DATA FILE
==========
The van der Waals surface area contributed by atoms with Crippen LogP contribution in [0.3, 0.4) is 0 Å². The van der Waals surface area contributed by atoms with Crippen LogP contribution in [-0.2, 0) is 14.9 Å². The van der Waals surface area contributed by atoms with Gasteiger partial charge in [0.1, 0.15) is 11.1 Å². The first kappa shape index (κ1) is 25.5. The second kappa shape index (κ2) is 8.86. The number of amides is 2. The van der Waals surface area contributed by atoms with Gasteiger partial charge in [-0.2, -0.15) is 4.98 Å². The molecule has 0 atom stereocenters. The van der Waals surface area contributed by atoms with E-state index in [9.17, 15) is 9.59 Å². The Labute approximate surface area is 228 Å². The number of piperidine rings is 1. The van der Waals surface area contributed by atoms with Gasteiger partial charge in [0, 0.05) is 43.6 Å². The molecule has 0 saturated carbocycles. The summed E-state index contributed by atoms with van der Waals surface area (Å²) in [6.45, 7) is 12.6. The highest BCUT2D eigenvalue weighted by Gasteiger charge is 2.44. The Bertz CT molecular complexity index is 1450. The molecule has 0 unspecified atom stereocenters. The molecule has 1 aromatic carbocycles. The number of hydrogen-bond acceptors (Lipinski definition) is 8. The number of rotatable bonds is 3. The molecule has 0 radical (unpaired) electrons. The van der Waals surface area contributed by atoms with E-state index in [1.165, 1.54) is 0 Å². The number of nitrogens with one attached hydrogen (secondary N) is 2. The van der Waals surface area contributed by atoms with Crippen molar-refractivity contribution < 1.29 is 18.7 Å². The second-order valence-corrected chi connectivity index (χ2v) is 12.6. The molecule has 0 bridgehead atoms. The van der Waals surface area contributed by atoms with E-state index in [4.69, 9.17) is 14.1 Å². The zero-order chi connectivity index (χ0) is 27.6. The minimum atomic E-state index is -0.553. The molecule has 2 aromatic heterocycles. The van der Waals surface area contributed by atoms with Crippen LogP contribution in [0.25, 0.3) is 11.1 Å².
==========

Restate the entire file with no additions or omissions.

The van der Waals surface area contributed by atoms with Crippen LogP contribution in [0.3, 0.4) is 0 Å². The van der Waals surface area contributed by atoms with Crippen LogP contribution in [-0.2, 0) is 14.9 Å². The van der Waals surface area contributed by atoms with Gasteiger partial charge in [0.1, 0.15) is 11.1 Å². The first kappa shape index (κ1) is 25.5. The second kappa shape index (κ2) is 8.86. The number of amides is 2. The van der Waals surface area contributed by atoms with Gasteiger partial charge in [-0.2, -0.15) is 4.98 Å². The molecule has 0 atom stereocenters. The van der Waals surface area contributed by atoms with E-state index in [9.17, 15) is 9.59 Å². The Labute approximate surface area is 228 Å². The number of piperidine rings is 1. The van der Waals surface area contributed by atoms with Gasteiger partial charge in [0, 0.05) is 43.6 Å². The molecule has 0 saturated carbocycles. The summed E-state index contributed by atoms with van der Waals surface area (Å²) in [6.45, 7) is 12.6. The highest BCUT2D eigenvalue weighted by Gasteiger charge is 2.44. The Bertz CT molecular complexity index is 1450. The molecule has 0 unspecified atom stereocenters. The molecule has 1 aromatic carbocycles. The number of hydrogen-bond acceptors (Lipinski definition) is 8. The number of rotatable bonds is 3. The molecule has 0 radical (unpaired) electrons. The van der Waals surface area contributed by atoms with E-state index in [1.165, 1.54) is 0 Å². The number of nitrogens with one attached hydrogen (secondary N) is 2. The van der Waals surface area contributed by atoms with Crippen molar-refractivity contribution < 1.29 is 18.7 Å². The second-order valence-corrected chi connectivity index (χ2v) is 12.6. The molecule has 0 bridgehead atoms. The van der Waals surface area contributed by atoms with E-state index in [4.69, 9.17) is 14.1 Å². The zero-order chi connectivity index (χ0) is 27.6. The minimum atomic E-state index is -0.553. The molecule has 2 aromatic heterocycles. The van der Waals surface area contributed by atoms with Crippen LogP contribution in [0.25, 0.3) is 11.1 Å².